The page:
Abu Dhabi Airports Company is weighing a plan to privatise its cargo facilities to spur investment.
Cargo the target as Adac plans expansion
Abu Dhabi Airports Company (Adac) is considering a plan to spin off cargo facilities in the capital,stimulating investment.
The plan includes allowing private companies to invest in and run the facilities, which are all housed at Abu Dhabi International Airport.
This comes as Adac seeks to align itself with the Government's 2030 development goals, including plans to set up free zones around Adac's various airports as well as awarding a construction contract on the long-delayed midfield terminal building.
The current cargo centre is described as "somewhat aged and with limited expansion abilities", said James Bennett, the chief executive of Adac.
"It is very difficult to attract new businesses when the business you are doing today is limited with space," he said. "So we are trying to explore options to get a new cargo facility up and running in the most efficient way possible."
Last year, air cargo volumes grew by 16 per cent at the airport, to 438,000 tonnes, and the growth is expected to continue along similar levels because of aircraft deliveries to Etihad Airways.
Adac is considering spinning off the facilities to the private sector with a multi-year concession. However, it could decide to set up an agreement for Etihad to invest in new facilities, or take on the investment itself through its subsidiary, Abu Dhabi Cargo Company, Mr Bennett said.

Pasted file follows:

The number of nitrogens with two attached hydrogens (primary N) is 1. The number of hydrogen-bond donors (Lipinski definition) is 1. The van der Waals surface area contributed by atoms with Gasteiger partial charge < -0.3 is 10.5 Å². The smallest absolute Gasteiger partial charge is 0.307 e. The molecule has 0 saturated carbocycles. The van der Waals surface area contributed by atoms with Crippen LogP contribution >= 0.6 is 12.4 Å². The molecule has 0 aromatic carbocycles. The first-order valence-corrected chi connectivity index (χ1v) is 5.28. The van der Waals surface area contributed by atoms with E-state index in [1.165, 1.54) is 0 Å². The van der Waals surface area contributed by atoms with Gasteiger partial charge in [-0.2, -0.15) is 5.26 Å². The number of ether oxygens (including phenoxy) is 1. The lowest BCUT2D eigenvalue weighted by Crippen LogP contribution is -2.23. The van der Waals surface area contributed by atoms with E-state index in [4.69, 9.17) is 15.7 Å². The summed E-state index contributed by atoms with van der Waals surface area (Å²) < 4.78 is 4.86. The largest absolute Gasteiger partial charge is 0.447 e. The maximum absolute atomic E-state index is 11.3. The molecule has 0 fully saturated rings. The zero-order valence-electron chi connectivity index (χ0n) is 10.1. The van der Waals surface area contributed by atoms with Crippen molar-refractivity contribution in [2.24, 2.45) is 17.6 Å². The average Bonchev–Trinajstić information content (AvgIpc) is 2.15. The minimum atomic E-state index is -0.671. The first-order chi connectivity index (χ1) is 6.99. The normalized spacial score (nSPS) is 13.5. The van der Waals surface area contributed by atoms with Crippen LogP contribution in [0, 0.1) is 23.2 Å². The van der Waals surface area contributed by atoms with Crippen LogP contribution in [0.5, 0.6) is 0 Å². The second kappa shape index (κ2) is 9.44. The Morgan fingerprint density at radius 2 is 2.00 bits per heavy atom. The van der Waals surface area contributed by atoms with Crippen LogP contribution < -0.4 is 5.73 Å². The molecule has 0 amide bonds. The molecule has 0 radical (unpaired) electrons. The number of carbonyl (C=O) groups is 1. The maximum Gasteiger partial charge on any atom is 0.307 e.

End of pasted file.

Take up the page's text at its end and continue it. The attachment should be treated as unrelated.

"We have received good interest from private companies and now we are back out to them again asking them for some clarifications and updates," he said.
Etihad built up its cargo network with the delivery last year of several dedicated Airbus A330-200 freighters capable of carrying about 65 tonnes each. The aircraft will help to transport cargo from Asia to Etihad's hub in Abu Dhabi, where the goods will be redistributed through the airline's network of 57 passenger planes operating out of the Middle East, Europe and the Americas.
Because of Etihad's fleet growth the airline's cargo volumes rose by 21.6 per cent last year, although it did not provide actual figures. Cargo revenues also grew 59 per cent.
Last week, Adac said it had invited contractors to bid on its multibillion-dollar midfield terminal building, which will become the future home of Etihad and the more than 50 other airlines flying into Abu Dhabi airport, with an expected opening of 2016.